# V-tail sizing example - but is it correct?

Hi guys,

I'm currently designing a kind of motor glider (ish) and am planning on using a v-tail.

I wanted to ask your opinion on the sizing of the tail that I've come up with and I'll run through some figures that I've used.

Here's some useful numbers:

Wing area (Sw) = 6000 cm2
Wing span (b) = 200cm
Distance from tail Aerodynamic Centre to aircraft Centre of
Gravity (L(h/v)) = 62cm
Mean Aerodynamic Chord = 30cm

From Mark Drela's post on the Charles River RC website (http://www.charlesriverrc.org/articles/design/markdrela_vtailsizing...) we know that a v-tail area needs to be the sum of the horizontal and vertical stabiliser areas.

So, I need to work out a good area for these.

I've gone with 20% of wing area for the horizontal stabiliser and 10% for the vertical. These numbers were taken from here: http://www.airfieldmodels.com/information_source/math_and_science_o...

This gives me the horiztonal stabiliser area (Sh) as 1200cm2 and the vertical stabiliser area (Sv) as 600cm2.

Summing these gives 1800cm2 and as I'd like a base of 20cm of the tail on the fuselage that gives me 45cm length on each side. If you also follow the angle calculation on Mark Drela's post then you get 35 degrees from the horizontal or 110 degrees between the tails.

So, do you like math/s? Me too. Let's work out the horizontal and vertical tail volume coefficients (Vh and Vv) to see if they're any good.

These are worked out using the following formulas (http://www.eaa62.org/technotes/tail.htm):

Vh = Sh x Lh / Sw x MAC

Vv = Sv x Lv / Sw x b

Plugging in my numbers gives me a Vh of 0.41 and a Vv of 0.031.

My question is: do you think I've chosen the right sized tail? Does it need to be bigger/smaller?

Thanks for taking the time to look through this post. Please note that given the restrictions of my build I can't move the tail backwards so can't increase Vh or Vv that way. I also can't move the wings forward.

Thanks again and any advice would be much appreciated.

Tom

Views: 1181

### Replies to This Discussion

I always err on the larger size with empennage, as the benefits of bigger outweigh the detriments IMO.

Usually the volume coefficients are used as an input not some percentages of the wing area. There coefficients you arrived seem ok to me, but they really depend upon how you would like the plane to behave. There's an article in the RC Soaring Digest by Mark Drela explaining the selection of the coefficients.

It is all very subjective. On paper to my eyeball the tail looks too small if it is that close to the wing. However if that is a problem, you can use a smaller tail if you select a wing section for your main wing whose  "moment coefficient is close to zero"

http://www.mh-aerotools.de/airfoils/foil_flyingwings.htm

A simple way to make such an aerofoil is to apply a bit of up trim to your wing control surfaces.  By this means ( by adding yet more up trim) the horizontal tail area could be theoretically reduced to zero as is the case for a flying wing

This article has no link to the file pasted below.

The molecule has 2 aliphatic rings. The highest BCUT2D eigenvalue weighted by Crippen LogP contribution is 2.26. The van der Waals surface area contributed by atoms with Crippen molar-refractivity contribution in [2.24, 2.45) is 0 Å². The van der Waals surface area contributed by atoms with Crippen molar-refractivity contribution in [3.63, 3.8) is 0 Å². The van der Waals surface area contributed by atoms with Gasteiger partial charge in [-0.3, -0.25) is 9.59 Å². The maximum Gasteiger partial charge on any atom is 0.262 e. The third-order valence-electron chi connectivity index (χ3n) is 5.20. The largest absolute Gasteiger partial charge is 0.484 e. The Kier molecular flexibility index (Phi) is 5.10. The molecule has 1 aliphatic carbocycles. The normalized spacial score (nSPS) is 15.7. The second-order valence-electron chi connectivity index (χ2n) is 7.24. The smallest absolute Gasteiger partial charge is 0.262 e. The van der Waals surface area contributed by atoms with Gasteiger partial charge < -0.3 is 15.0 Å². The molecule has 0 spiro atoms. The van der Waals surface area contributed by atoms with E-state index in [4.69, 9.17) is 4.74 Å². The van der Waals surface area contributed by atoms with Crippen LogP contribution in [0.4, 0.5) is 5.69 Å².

The overall point I am trying to make is that ultimately anything can be made to fly and, to get something that feels right after doing your calculations, there is probably no substitute for iterating through several designs or trying different tails to see what works in practise.

EDIT. Note that a smaller tail will result in a model that is more critical re C.G , as I think is pointed out in one of your links

EDIT : edited a few times!

Here's the article I was talking about, page 13 --> http://www.rcsoaringdigest.com/pdfs/RCSD-2004/RCSD-2004-08.pdf

and also -->

http://ocw.mit.edu/courses/aeronautics-and-astronautics/16-01-unifi...

Use the recommended tail volume coefficients and you won't have any trouble with your design.

Perhaps you might want to do some flight testing?

I'm also designing a UAV while keeping in mind modularity which makes it extremely easy to make modifications with minimal cost. For example, a carbon fiber tail boom tubes and be shortened if the airframe is found to be too stable. Getting a longer tube will make it more stable and all that is needed if more or less switching out tail booms. For my design, shifting wing position fore and aft is also a fairly simple task and requires no redesign of the fuselage or the wing.

This sort of designing ideology is especially beneficial to those of us without access to CFD and other advanced stability analysis software.

Absolutely. Stick a rocket on a barn door and it'll fly for too. The engineering comes in when one tries to optimize the design to make it work well and efficiently.

Andy Little said:

It is all very subjective. On paper to my eyeball the tail looks too small if it is that close to the wing. However if that is a problem, you can use a smaller tail if you select a wing section for your main wing whose  "moment coefficient is close to zero"

http://www.mh-aerotools.de/airfoils/foil_flyingwings.htm

A simple way to make such an aerofoil is to apply a bit of up trim to your wing control surfaces.  By this means ( by adding yet more up trim) the horizontal tail area could be theoretically reduced to zero as is the case for a flying wing

The overall point I am trying to make is that ultimately anything can be made to fly and, to get something that feels right after doing your calculations, there is probably no substitute for iterating through several designs or trying different tails to see what works in practise.

EDIT. Note that a smaller tail will result in a model that is more critical re C.G , as I think is pointed out in one of your links

EDIT : edited a few times!

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